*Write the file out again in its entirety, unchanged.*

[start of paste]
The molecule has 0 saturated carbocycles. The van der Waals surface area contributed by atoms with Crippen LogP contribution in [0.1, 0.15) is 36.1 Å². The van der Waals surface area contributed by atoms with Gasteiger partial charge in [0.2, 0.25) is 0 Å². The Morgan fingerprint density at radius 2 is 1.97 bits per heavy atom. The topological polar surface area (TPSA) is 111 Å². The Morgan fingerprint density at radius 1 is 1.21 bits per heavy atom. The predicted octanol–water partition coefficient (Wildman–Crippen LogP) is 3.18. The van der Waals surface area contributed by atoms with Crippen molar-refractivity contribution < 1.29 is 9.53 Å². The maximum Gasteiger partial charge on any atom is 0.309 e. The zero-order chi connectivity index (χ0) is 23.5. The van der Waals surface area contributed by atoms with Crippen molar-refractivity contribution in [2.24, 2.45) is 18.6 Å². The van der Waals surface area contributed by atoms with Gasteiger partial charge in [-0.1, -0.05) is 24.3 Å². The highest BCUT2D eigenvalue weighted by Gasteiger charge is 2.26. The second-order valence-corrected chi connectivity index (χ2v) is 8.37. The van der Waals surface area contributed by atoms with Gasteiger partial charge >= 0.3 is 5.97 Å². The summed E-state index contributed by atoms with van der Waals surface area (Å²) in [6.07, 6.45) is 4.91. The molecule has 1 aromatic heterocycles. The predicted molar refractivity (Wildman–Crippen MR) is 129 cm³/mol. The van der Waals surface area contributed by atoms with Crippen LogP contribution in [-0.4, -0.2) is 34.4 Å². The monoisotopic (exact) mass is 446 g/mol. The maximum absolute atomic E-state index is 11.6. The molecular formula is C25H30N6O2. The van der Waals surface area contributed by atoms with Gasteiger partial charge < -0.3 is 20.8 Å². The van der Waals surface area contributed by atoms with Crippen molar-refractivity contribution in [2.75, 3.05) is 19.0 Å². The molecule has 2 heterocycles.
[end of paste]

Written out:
The molecule has 0 saturated carbocycles. The van der Waals surface area contributed by atoms with Crippen LogP contribution in [0.1, 0.15) is 36.1 Å². The van der Waals surface area contributed by atoms with Gasteiger partial charge in [0.2, 0.25) is 0 Å². The Morgan fingerprint density at radius 2 is 1.97 bits per heavy atom. The topological polar surface area (TPSA) is 111 Å². The Morgan fingerprint density at radius 1 is 1.21 bits per heavy atom. The predicted octanol–water partition coefficient (Wildman–Crippen LogP) is 3.18. The van der Waals surface area contributed by atoms with Crippen molar-refractivity contribution < 1.29 is 9.53 Å². The maximum Gasteiger partial charge on any atom is 0.309 e. The zero-order chi connectivity index (χ0) is 23.5. The van der Waals surface area contributed by atoms with Crippen molar-refractivity contribution in [2.24, 2.45) is 18.6 Å². The van der Waals surface area contributed by atoms with Gasteiger partial charge in [-0.1, -0.05) is 24.3 Å². The highest BCUT2D eigenvalue weighted by Gasteiger charge is 2.26. The second-order valence-corrected chi connectivity index (χ2v) is 8.37. The van der Waals surface area contributed by atoms with Gasteiger partial charge >= 0.3 is 5.97 Å². The summed E-state index contributed by atoms with van der Waals surface area (Å²) in [6.07, 6.45) is 4.91. The molecule has 1 aromatic heterocycles. The predicted molar refractivity (Wildman–Crippen MR) is 129 cm³/mol. The van der Waals surface area contributed by atoms with Crippen LogP contribution in [-0.4, -0.2) is 34.4 Å². The monoisotopic (exact) mass is 446 g/mol. The maximum absolute atomic E-state index is 11.6. The molecular formula is C25H30N6O2. The van der Waals surface area contributed by atoms with Gasteiger partial charge < -0.3 is 20.8 Å². The van der Waals surface area contributed by atoms with Crippen molar-refractivity contribution in [2.75, 3.05) is 19.0 Å². The molecule has 2 heterocycles.